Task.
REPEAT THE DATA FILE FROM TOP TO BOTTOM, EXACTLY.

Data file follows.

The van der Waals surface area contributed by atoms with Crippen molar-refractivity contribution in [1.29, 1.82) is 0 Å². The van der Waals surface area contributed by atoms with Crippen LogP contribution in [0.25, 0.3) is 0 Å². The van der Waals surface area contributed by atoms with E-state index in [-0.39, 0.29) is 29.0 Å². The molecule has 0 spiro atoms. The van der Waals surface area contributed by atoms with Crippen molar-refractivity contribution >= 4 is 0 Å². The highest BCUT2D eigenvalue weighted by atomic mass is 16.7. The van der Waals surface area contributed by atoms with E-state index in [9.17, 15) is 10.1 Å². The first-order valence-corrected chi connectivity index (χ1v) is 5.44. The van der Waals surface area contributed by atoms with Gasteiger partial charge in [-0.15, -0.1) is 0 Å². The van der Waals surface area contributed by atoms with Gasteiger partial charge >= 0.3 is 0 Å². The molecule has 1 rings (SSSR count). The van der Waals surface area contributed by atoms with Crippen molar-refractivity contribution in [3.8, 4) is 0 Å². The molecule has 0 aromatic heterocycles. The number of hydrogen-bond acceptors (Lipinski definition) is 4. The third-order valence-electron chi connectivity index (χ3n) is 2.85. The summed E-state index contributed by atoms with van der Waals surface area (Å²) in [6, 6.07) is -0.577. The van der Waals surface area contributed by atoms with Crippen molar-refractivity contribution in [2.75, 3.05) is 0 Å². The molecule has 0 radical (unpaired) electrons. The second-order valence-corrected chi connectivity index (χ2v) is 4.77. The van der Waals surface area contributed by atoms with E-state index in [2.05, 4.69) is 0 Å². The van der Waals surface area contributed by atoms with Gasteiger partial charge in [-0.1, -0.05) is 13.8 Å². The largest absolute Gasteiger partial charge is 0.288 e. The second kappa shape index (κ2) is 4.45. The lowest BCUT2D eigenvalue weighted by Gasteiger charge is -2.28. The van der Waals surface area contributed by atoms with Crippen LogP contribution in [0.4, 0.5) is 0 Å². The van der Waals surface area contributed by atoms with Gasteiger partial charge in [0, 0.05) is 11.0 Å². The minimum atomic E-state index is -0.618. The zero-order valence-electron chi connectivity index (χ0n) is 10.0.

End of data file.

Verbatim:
The van der Waals surface area contributed by atoms with Crippen molar-refractivity contribution in [1.29, 1.82) is 0 Å². The van der Waals surface area contributed by atoms with Crippen LogP contribution in [0.25, 0.3) is 0 Å². The van der Waals surface area contributed by atoms with E-state index in [-0.39, 0.29) is 29.0 Å². The molecule has 0 spiro atoms. The van der Waals surface area contributed by atoms with Crippen molar-refractivity contribution >= 4 is 0 Å². The highest BCUT2D eigenvalue weighted by atomic mass is 16.7. The van der Waals surface area contributed by atoms with E-state index in [9.17, 15) is 10.1 Å². The first-order valence-corrected chi connectivity index (χ1v) is 5.44. The van der Waals surface area contributed by atoms with Gasteiger partial charge in [-0.15, -0.1) is 0 Å². The van der Waals surface area contributed by atoms with Gasteiger partial charge >= 0.3 is 0 Å². The molecule has 1 rings (SSSR count). The van der Waals surface area contributed by atoms with Crippen molar-refractivity contribution in [3.8, 4) is 0 Å². The molecule has 0 aromatic heterocycles. The number of hydrogen-bond acceptors (Lipinski definition) is 4. The third-order valence-electron chi connectivity index (χ3n) is 2.85. The summed E-state index contributed by atoms with van der Waals surface area (Å²) in [6, 6.07) is -0.577. The van der Waals surface area contributed by atoms with Crippen molar-refractivity contribution in [2.75, 3.05) is 0 Å². The molecule has 0 radical (unpaired) electrons. The second-order valence-corrected chi connectivity index (χ2v) is 4.77. The van der Waals surface area contributed by atoms with E-state index in [2.05, 4.69) is 0 Å². The van der Waals surface area contributed by atoms with Gasteiger partial charge in [-0.1, -0.05) is 13.8 Å². The largest absolute Gasteiger partial charge is 0.288 e. The second kappa shape index (κ2) is 4.45. The lowest BCUT2D eigenvalue weighted by Gasteiger charge is -2.28. The van der Waals surface area contributed by atoms with Crippen LogP contribution in [0.4, 0.5) is 0 Å². The van der Waals surface area contributed by atoms with Gasteiger partial charge in [0, 0.05) is 11.0 Å². The minimum atomic E-state index is -0.618. The zero-order valence-electron chi connectivity index (χ0n) is 10.0.